Tuesday, July 28, 2015

Galley Work

This post originally appeared on Windborne in Puget Sound

Back in October, I re-designed the curtain tracks on two of our aft ports in order to allow them to open more completely.  The results were so nice and professional looking that the remaining six ports just begged to be upgraded too.  So I ordered more curtain track from Sailrite.

This last weekend I got around to making the installations.  But because there were six to do, a little manufacturing engineering came into play. 


First, at home I cut and trimmed the track with my trusty hacksaw and vice. Then I set up a work station at the galley sink for drilling - the sink traps the drill swarf and keeps it off the floor where it would damage the finish. Above, you can see that I have marked where the holes go on the tracks and am busy drilling them with a 5/32" bit.

After finishing the manufacture of the tracks, the work fell naturally (that is, unplanned...) into four workstations, each with its own dedicated tools:
  • Station 1:  At the current port.  Tools here were a #2 Phillips screwdriver, a 3/8" box wrench, a small flat blade screwdriver, and a small #1 Phillips screwdriver.
  • Station 2:  The galley sink. Tools here were the drill, water and a sponge
  • Station 3:  The saloon table.  Tools here were Meguires plastic cleaner, Meguires plastic polish, and some rags
  • Station 4:  The saloon settee.  Tools here were a #2 Phillips screwdriver and a 5/16" nut driver.
And so the work went like this...
  • At Station 1:
    • Remove the existing curtain track and curtains from the rusty spring clips and set aside
    • Using the #2 Phillips and the 3/8" wrench, remove the nuts and screws holding the port hinges together.
    • Remove the port lens.
  • At Station 2:
    • Carefully wash the port lens using water and the sponge.
    • Transfer the hole locations from the track to the port lens and mark with a Sharpie.
    • Drill two 5/32" holes.
  • At Station 3:
    • Apply polish to the inside of the lens and turn it over
    • Apply cleaner to the outside and rub vigorously to remove the oxidized lexan.
    • Remove the cleaner with a rag and apply polish to the outside of the lens
    • Buff the outside of the lens.
    • Buff the inside of the lens.
  • At Station 4:
    • Now that the lens is clean, it won't dirty the settee cushion, and it needs protection.  Working on the settee is perfect.  Install the track to the lens with two 6-32 screws and nylock nuts, using the #2 Phillips and the nut driver.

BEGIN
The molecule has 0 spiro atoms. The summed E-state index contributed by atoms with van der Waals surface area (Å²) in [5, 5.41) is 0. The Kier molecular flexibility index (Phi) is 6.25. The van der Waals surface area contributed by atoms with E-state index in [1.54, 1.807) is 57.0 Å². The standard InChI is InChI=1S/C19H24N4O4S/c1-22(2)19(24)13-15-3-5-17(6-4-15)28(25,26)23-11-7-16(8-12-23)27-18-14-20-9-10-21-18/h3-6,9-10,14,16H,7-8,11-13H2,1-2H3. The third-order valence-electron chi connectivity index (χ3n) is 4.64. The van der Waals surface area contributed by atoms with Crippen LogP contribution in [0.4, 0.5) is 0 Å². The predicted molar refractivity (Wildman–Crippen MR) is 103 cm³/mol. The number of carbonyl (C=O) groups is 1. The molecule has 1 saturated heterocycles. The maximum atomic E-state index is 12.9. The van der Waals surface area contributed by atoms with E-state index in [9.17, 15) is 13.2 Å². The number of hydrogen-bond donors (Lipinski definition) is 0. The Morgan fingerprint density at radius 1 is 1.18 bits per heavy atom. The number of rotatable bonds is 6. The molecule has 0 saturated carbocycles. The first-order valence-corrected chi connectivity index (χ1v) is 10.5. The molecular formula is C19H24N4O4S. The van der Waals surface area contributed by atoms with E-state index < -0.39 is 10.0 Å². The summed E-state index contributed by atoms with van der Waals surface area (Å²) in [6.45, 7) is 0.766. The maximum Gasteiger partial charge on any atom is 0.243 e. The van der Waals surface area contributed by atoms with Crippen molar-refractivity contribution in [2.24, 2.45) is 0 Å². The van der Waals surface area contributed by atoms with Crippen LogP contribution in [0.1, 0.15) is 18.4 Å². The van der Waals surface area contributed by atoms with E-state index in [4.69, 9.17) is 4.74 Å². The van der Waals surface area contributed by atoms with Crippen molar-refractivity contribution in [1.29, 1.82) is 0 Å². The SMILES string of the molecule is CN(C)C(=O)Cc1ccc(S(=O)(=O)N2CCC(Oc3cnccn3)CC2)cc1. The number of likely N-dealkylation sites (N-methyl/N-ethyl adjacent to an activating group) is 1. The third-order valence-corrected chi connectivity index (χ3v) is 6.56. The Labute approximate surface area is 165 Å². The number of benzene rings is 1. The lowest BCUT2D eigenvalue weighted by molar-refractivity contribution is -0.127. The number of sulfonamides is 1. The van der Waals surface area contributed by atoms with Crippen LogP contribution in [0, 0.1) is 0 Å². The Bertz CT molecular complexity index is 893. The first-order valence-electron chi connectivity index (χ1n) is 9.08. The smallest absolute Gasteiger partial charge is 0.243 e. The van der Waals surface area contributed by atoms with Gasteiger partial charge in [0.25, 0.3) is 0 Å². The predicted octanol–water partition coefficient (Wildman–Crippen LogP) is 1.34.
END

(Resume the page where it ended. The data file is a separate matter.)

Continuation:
• Back at Station 1:
    • Insert the lens hinge plates into the hinge plates on the port frame.  
    • Use the small Phillips screwdriver to align the holes.  It is perfect for this - the shaft is exactly the right diameter and the tapered tip allows easier alignment.  I struggled mightily with this step before I stumbled across the use of the screwdriver.
    • Insert the screws into the hinges and add the nuts.
    • Using the small flat blade screwdriver, remove the stop screws from the ends of the old track.
    • Remove the curtains from the old track.
    • Install the curtains into the new track.
    • Install the stop screws in the ends of the new track.

And then move on to the next port...

Tho having these four stations pretty much occupied the whole boat during the work, it completely eliminated all movement of tools except for the small handful used at Station 1.  For me this is a huge advantage, since otherwise I am always looking for one tool or another.

It took all afternoon, but only one beer.

Tuesday, July 21, 2015

Honey, They Shrunk the Captain!

Making a boat yours is important, if for no other reason than emotion. But making it fit is critical. Drew shares an example with us...
Touring the Annapolis Spring Boat Show and researching for an up-coming article on access for decrepit (bad knees, like me and my wife, and an increasing number of friends getting hip and knee replacements) sailors, we came across some good things and some unbelievable things. Honestly, how many folks get $500,000 together for their dream boat before their knees start to hurt? Not so many that the designers should ignore the reality. Or like me, the knees are fine when you buy the boat, and then a lifetime of vigorous activity starts to catch up with you.

And some things are just funny. This really belongs in Disney Land in the "Honey, Who Shrunk the Kids?" theme area. The seat is 8 inches too high and 8 inches too far back; as it is, the driver has no leverage on the wheel. At the very least, it needs a foot rest or fold-down runt board. And we saw this same problem on every single helm seat. Comically unsuitable for a long turn at the wheel.


Kinna reminds me of this, early in our ownership with a temporary runt box in place. It worked, giving her something to brace against.



On Shoal Survivor we eventually added a proper runt step, and it is still a little tall for my daughter (20 years old, but somewhat vertically challenged). Our feet now touch the floor, we have leverage, and an added storage spot to boot. And the wood was salvaged from the sole replacement on a Prout.


                                            http://3.bp.blogspot.com/-EPAI9J_zk5Q/UbTqhfngSbI/AAAAAAAACDI/j6eedz3iOnw/s1600/Up-graded+runt-step.jpg
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